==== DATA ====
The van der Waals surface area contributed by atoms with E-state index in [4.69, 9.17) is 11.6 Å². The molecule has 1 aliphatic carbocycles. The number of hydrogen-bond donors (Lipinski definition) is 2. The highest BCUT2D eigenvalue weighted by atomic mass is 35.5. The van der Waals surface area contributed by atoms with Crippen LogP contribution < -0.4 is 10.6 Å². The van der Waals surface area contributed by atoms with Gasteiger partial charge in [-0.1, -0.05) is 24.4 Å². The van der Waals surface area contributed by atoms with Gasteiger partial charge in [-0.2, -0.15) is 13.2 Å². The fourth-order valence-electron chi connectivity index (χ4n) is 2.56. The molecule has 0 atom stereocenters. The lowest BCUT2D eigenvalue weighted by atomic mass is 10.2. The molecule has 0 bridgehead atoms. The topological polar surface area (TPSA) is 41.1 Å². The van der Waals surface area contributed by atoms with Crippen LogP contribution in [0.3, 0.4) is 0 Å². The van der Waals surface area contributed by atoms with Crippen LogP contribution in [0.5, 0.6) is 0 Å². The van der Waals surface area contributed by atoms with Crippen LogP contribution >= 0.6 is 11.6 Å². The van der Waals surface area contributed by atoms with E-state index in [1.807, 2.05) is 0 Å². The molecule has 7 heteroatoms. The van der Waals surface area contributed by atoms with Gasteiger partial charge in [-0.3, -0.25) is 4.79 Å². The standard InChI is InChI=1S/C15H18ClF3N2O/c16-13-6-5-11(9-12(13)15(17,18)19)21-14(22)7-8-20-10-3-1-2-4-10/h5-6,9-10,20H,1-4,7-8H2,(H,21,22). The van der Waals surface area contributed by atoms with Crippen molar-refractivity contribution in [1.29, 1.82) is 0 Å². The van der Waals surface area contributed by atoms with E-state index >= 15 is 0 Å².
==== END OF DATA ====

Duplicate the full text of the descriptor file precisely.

The van der Waals surface area contributed by atoms with E-state index in [4.69, 9.17) is 11.6 Å². The molecule has 1 aliphatic carbocycles. The number of hydrogen-bond donors (Lipinski definition) is 2. The highest BCUT2D eigenvalue weighted by atomic mass is 35.5. The van der Waals surface area contributed by atoms with Crippen LogP contribution < -0.4 is 10.6 Å². The van der Waals surface area contributed by atoms with Gasteiger partial charge in [-0.1, -0.05) is 24.4 Å². The van der Waals surface area contributed by atoms with Gasteiger partial charge in [-0.2, -0.15) is 13.2 Å². The fourth-order valence-electron chi connectivity index (χ4n) is 2.56. The molecule has 0 atom stereocenters. The lowest BCUT2D eigenvalue weighted by atomic mass is 10.2. The molecule has 0 bridgehead atoms. The topological polar surface area (TPSA) is 41.1 Å². The van der Waals surface area contributed by atoms with Crippen LogP contribution in [0.3, 0.4) is 0 Å². The van der Waals surface area contributed by atoms with Crippen LogP contribution in [0.5, 0.6) is 0 Å². The van der Waals surface area contributed by atoms with Crippen LogP contribution >= 0.6 is 11.6 Å². The van der Waals surface area contributed by atoms with E-state index in [1.807, 2.05) is 0 Å². The molecule has 7 heteroatoms. The van der Waals surface area contributed by atoms with Gasteiger partial charge in [-0.3, -0.25) is 4.79 Å². The standard InChI is InChI=1S/C15H18ClF3N2O/c16-13-6-5-11(9-12(13)15(17,18)19)21-14(22)7-8-20-10-3-1-2-4-10/h5-6,9-10,20H,1-4,7-8H2,(H,21,22). The van der Waals surface area contributed by atoms with Crippen molar-refractivity contribution in [1.29, 1.82) is 0 Å². The van der Waals surface area contributed by atoms with E-state index >= 15 is 0 Å².